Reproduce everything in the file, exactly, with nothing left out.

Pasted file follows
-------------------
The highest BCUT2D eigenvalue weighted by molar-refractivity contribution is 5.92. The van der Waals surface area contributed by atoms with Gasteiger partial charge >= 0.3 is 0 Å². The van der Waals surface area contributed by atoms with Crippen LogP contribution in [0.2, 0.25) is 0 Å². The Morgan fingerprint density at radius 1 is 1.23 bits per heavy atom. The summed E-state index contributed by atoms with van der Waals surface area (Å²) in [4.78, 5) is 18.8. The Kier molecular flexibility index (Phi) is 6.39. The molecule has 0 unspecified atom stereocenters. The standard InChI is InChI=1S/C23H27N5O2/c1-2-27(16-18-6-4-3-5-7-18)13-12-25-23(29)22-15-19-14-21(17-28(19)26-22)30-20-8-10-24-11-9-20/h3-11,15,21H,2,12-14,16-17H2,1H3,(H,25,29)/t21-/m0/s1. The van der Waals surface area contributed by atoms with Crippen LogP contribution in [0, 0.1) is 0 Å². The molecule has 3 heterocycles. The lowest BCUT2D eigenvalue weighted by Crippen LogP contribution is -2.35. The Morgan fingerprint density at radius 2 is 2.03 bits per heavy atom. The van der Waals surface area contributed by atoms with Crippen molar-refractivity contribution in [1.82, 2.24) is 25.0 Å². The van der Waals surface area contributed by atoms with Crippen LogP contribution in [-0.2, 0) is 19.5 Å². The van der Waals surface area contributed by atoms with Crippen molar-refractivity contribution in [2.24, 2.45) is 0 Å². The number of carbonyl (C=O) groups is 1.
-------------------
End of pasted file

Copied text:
The highest BCUT2D eigenvalue weighted by molar-refractivity contribution is 5.92. The van der Waals surface area contributed by atoms with Gasteiger partial charge >= 0.3 is 0 Å². The van der Waals surface area contributed by atoms with Crippen LogP contribution in [0.2, 0.25) is 0 Å². The Morgan fingerprint density at radius 1 is 1.23 bits per heavy atom. The summed E-state index contributed by atoms with van der Waals surface area (Å²) in [4.78, 5) is 18.8. The Kier molecular flexibility index (Phi) is 6.39. The molecule has 0 unspecified atom stereocenters. The standard InChI is InChI=1S/C23H27N5O2/c1-2-27(16-18-6-4-3-5-7-18)13-12-25-23(29)22-15-19-14-21(17-28(19)26-22)30-20-8-10-24-11-9-20/h3-11,15,21H,2,12-14,16-17H2,1H3,(H,25,29)/t21-/m0/s1. The van der Waals surface area contributed by atoms with Crippen LogP contribution in [0, 0.1) is 0 Å². The molecule has 3 heterocycles. The lowest BCUT2D eigenvalue weighted by Crippen LogP contribution is -2.35. The Morgan fingerprint density at radius 2 is 2.03 bits per heavy atom. The van der Waals surface area contributed by atoms with Crippen molar-refractivity contribution in [1.82, 2.24) is 25.0 Å². The van der Waals surface area contributed by atoms with Crippen LogP contribution in [-0.2, 0) is 19.5 Å². The van der Waals surface area contributed by atoms with Crippen molar-refractivity contribution in [2.24, 2.45) is 0 Å². The number of carbonyl (C=O) groups is 1.